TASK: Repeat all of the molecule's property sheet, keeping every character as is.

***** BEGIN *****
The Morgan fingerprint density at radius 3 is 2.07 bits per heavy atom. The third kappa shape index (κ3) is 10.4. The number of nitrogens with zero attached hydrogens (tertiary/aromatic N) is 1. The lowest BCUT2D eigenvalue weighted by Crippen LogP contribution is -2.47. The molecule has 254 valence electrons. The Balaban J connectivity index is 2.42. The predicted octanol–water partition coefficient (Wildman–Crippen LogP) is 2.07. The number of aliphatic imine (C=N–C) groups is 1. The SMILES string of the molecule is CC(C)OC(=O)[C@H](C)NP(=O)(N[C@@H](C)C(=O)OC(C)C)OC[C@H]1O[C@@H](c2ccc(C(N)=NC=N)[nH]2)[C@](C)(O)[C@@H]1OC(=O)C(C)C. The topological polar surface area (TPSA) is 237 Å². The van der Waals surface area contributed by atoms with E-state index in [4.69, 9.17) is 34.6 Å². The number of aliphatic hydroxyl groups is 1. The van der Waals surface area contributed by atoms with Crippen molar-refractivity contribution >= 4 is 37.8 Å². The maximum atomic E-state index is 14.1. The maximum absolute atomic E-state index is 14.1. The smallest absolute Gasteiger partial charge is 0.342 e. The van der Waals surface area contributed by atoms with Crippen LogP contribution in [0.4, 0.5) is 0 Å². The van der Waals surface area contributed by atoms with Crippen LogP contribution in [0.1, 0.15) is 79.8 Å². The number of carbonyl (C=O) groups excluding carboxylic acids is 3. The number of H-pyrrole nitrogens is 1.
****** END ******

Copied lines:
The Morgan fingerprint density at radius 3 is 2.07 bits per heavy atom. The third kappa shape index (κ3) is 10.4. The number of nitrogens with zero attached hydrogens (tertiary/aromatic N) is 1. The lowest BCUT2D eigenvalue weighted by Crippen LogP contribution is -2.47. The molecule has 254 valence electrons. The Balaban J connectivity index is 2.42. The predicted octanol–water partition coefficient (Wildman–Crippen LogP) is 2.07. The number of aliphatic imine (C=N–C) groups is 1. The SMILES string of the molecule is CC(C)OC(=O)[C@H](C)NP(=O)(N[C@@H](C)C(=O)OC(C)C)OC[C@H]1O[C@@H](c2ccc(C(N)=NC=N)[nH]2)[C@](C)(O)[C@@H]1OC(=O)C(C)C. The topological polar surface area (TPSA) is 237 Å². The van der Waals surface area contributed by atoms with E-state index in [4.69, 9.17) is 34.6 Å². The number of aliphatic hydroxyl groups is 1. The van der Waals surface area contributed by atoms with Crippen molar-refractivity contribution >= 4 is 37.8 Å². The maximum atomic E-state index is 14.1. The maximum absolute atomic E-state index is 14.1. The smallest absolute Gasteiger partial charge is 0.342 e. The van der Waals surface area contributed by atoms with Crippen LogP contribution in [0.4, 0.5) is 0 Å². The van der Waals surface area contributed by atoms with Crippen LogP contribution in [0.1, 0.15) is 79.8 Å². The number of carbonyl (C=O) groups excluding carboxylic acids is 3. The number of H-pyrrole nitrogens is 1.